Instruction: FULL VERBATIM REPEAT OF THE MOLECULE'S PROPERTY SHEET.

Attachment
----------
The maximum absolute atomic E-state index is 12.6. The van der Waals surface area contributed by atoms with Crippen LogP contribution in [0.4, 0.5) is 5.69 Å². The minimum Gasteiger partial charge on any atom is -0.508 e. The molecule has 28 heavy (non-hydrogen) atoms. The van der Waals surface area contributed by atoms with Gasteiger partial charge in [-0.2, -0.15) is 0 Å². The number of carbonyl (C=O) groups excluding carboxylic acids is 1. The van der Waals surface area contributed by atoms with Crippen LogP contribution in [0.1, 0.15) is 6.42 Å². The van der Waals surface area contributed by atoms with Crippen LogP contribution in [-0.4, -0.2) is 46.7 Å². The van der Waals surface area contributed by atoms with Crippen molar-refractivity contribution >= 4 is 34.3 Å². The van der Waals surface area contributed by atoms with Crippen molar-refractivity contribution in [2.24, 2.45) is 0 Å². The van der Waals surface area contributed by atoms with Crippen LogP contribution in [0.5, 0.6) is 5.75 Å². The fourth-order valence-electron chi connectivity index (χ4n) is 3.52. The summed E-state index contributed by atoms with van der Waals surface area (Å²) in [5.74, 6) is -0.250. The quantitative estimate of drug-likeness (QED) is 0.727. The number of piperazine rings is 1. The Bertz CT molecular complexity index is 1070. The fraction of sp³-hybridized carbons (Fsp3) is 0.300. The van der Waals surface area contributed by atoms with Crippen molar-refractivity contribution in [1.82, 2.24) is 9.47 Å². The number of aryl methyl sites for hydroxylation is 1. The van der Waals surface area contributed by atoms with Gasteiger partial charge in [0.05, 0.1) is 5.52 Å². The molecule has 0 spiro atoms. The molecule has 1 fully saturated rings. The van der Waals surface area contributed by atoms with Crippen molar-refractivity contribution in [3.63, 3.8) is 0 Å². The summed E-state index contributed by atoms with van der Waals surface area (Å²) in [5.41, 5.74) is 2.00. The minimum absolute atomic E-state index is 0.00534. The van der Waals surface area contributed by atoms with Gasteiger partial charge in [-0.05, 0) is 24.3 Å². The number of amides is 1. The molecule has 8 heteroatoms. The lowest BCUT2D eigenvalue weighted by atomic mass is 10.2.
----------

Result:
The maximum absolute atomic E-state index is 12.6. The van der Waals surface area contributed by atoms with Crippen LogP contribution in [0.4, 0.5) is 5.69 Å². The minimum Gasteiger partial charge on any atom is -0.508 e. The molecule has 28 heavy (non-hydrogen) atoms. The van der Waals surface area contributed by atoms with Gasteiger partial charge in [-0.2, -0.15) is 0 Å². The number of carbonyl (C=O) groups excluding carboxylic acids is 1. The van der Waals surface area contributed by atoms with Crippen LogP contribution in [0.1, 0.15) is 6.42 Å². The van der Waals surface area contributed by atoms with Crippen LogP contribution in [-0.4, -0.2) is 46.7 Å². The van der Waals surface area contributed by atoms with Crippen molar-refractivity contribution >= 4 is 34.3 Å². The van der Waals surface area contributed by atoms with Crippen molar-refractivity contribution in [2.24, 2.45) is 0 Å². The van der Waals surface area contributed by atoms with Crippen LogP contribution in [0.5, 0.6) is 5.75 Å². The fourth-order valence-electron chi connectivity index (χ4n) is 3.52. The summed E-state index contributed by atoms with van der Waals surface area (Å²) in [5.74, 6) is -0.250. The quantitative estimate of drug-likeness (QED) is 0.727. The number of piperazine rings is 1. The Bertz CT molecular complexity index is 1070. The fraction of sp³-hybridized carbons (Fsp3) is 0.300. The van der Waals surface area contributed by atoms with Crippen molar-refractivity contribution in [1.82, 2.24) is 9.47 Å². The number of aryl methyl sites for hydroxylation is 1. The van der Waals surface area contributed by atoms with Gasteiger partial charge in [0.05, 0.1) is 5.52 Å². The molecule has 0 spiro atoms. The molecule has 1 fully saturated rings. The van der Waals surface area contributed by atoms with Crippen molar-refractivity contribution in [3.63, 3.8) is 0 Å². The summed E-state index contributed by atoms with van der Waals surface area (Å²) in [5.41, 5.74) is 2.00. The minimum absolute atomic E-state index is 0.00534. The van der Waals surface area contributed by atoms with Gasteiger partial charge in [-0.05, 0) is 24.3 Å². The number of amides is 1. The molecule has 8 heteroatoms. The lowest BCUT2D eigenvalue weighted by atomic mass is 10.2.